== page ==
We've but to make love to the lips we are near !!
The heart, like a tendril, accustom'd to cling,

Let it grow where it will, cannot flourish alone,
But will lean to the nearest and loveliest thing

It can twine in itself, and make closely its own.
Then oh! what pleasure, where'er we rove,

To be sure to find something still that is dear,
And to know, when far from the lips we love,

We've but to make love to the lips we are near.
'Twere a shame, when flowers around us rise,

To make light of the rest, if the rose isn't there;
And the world's so rich in resplendent eyes,

'Twere a pity to limit one's love to a pair.
Love's wing and the peacock's are nearly alike,

They are both of them bright, but they're changeable too,
And wherever a new beam of beauty can strike,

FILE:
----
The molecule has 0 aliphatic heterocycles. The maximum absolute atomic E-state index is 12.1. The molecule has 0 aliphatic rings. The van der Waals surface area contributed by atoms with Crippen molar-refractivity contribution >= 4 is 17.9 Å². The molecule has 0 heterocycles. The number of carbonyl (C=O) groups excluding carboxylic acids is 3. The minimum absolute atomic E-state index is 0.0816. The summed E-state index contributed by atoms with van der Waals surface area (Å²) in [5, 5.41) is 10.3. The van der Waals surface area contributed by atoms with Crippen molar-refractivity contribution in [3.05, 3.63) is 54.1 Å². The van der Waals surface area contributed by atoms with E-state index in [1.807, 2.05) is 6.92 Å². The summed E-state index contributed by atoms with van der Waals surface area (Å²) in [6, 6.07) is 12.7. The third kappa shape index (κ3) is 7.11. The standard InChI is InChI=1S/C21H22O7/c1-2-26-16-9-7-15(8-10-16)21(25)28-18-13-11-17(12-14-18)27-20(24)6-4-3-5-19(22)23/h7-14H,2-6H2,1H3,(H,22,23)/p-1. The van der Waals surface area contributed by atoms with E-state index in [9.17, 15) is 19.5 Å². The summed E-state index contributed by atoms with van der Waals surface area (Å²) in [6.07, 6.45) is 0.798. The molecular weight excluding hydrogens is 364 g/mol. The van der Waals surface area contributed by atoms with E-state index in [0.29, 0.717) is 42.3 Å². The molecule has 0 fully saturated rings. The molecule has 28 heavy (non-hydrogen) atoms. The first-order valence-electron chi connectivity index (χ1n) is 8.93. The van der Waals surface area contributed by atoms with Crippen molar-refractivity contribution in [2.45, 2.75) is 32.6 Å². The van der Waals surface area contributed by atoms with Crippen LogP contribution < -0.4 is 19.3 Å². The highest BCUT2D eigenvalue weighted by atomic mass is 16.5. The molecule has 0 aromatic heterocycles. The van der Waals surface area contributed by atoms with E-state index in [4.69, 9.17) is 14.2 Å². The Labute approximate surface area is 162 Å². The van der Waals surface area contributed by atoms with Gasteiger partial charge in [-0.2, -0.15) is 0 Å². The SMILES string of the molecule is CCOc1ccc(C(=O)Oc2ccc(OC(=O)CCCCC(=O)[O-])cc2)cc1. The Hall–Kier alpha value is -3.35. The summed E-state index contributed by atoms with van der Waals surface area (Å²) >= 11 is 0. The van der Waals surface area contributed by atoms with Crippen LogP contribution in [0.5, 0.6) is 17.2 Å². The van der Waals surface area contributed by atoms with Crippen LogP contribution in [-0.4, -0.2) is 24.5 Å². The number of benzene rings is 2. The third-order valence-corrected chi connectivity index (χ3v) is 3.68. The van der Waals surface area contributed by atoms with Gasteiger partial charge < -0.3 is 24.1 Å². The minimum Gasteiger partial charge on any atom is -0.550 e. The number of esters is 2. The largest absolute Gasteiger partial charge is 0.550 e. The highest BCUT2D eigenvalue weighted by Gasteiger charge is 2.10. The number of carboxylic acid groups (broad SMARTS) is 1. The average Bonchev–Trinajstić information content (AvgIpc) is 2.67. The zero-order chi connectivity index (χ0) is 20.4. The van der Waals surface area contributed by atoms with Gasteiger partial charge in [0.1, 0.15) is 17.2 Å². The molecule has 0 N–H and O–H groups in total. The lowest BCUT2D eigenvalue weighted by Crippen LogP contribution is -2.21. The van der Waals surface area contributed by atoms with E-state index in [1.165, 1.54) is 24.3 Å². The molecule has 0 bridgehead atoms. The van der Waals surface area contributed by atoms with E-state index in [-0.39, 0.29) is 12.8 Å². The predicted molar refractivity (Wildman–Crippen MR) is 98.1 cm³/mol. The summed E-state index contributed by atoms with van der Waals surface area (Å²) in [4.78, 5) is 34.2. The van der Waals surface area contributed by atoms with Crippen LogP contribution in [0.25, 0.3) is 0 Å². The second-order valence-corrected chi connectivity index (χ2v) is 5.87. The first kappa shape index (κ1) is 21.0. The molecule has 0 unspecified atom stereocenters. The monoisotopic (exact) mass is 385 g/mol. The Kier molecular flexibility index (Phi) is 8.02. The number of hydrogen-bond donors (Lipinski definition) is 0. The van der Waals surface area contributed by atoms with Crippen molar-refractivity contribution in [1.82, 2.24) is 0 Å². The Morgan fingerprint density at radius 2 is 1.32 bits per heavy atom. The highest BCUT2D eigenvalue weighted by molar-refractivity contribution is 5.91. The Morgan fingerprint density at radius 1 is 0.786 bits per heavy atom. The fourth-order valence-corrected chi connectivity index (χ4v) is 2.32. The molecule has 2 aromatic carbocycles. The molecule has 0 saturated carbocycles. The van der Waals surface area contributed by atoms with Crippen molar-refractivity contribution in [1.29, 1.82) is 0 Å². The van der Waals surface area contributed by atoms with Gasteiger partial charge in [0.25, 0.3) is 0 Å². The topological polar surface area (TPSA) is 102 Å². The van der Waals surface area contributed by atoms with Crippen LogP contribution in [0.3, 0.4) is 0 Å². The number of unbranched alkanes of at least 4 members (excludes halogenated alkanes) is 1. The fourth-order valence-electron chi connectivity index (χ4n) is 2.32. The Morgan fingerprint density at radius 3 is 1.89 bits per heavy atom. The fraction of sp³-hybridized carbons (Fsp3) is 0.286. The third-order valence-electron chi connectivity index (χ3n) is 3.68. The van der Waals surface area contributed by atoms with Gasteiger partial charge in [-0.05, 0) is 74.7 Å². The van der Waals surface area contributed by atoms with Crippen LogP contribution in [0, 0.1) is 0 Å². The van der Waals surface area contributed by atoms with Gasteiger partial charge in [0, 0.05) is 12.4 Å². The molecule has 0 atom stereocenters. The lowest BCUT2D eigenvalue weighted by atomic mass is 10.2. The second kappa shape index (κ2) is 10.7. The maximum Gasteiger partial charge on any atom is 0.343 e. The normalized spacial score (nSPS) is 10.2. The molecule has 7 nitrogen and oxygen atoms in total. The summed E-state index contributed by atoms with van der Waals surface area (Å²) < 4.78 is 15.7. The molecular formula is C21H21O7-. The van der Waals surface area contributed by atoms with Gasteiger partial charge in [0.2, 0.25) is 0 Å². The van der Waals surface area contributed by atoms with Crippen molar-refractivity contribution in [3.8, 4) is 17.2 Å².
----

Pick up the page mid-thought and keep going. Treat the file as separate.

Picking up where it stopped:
It will tincture Love's plume with a different hue !
Then oh! what pleasure, where'er we rove,

To be sure to find something still that is dear,
And to know, when far from the lips we love,

We've but to make love to the lips we are near.

THE IRISH PEASANT TO HIS MISTRESS."
THROUGH grief and through danger thy smile hath cheer'd my way,
Till hope seem'd to bud from each thorn that round me lay;
The darker our fortune, the brighter our pure love burn'd;
Till shame into glory, till fear into zeal was turn'd;
Yes, slave as I was, in thy arms my spirit felt free,
And bless'd even the sorrows that made me more dear to thee.
Thy rival was honour'd, whilst thou wert wrong'd and scoru'd,

Thy crown was of briers, while gold her brows adorn'd; 1 I believe it is Marmontel who says, 'Quand themselves, and to remind them that Democritus on n'a pas ce que l'on aime, il faut aimer ce que was not the worse physiologist for having playa l'on a. There are so many matter-of-fact people fully contended that snow was black; nor Eraswho take such jeux d'esprit as this defence of in- mus in any degree the less wise for having constancy to be the actual and genuine senti. written an ingenious encomium of folly, ments of him who

writes them, that they compel Meaning allegorically the ancient church of one in self-defence, to be as matter of fact as Ireland.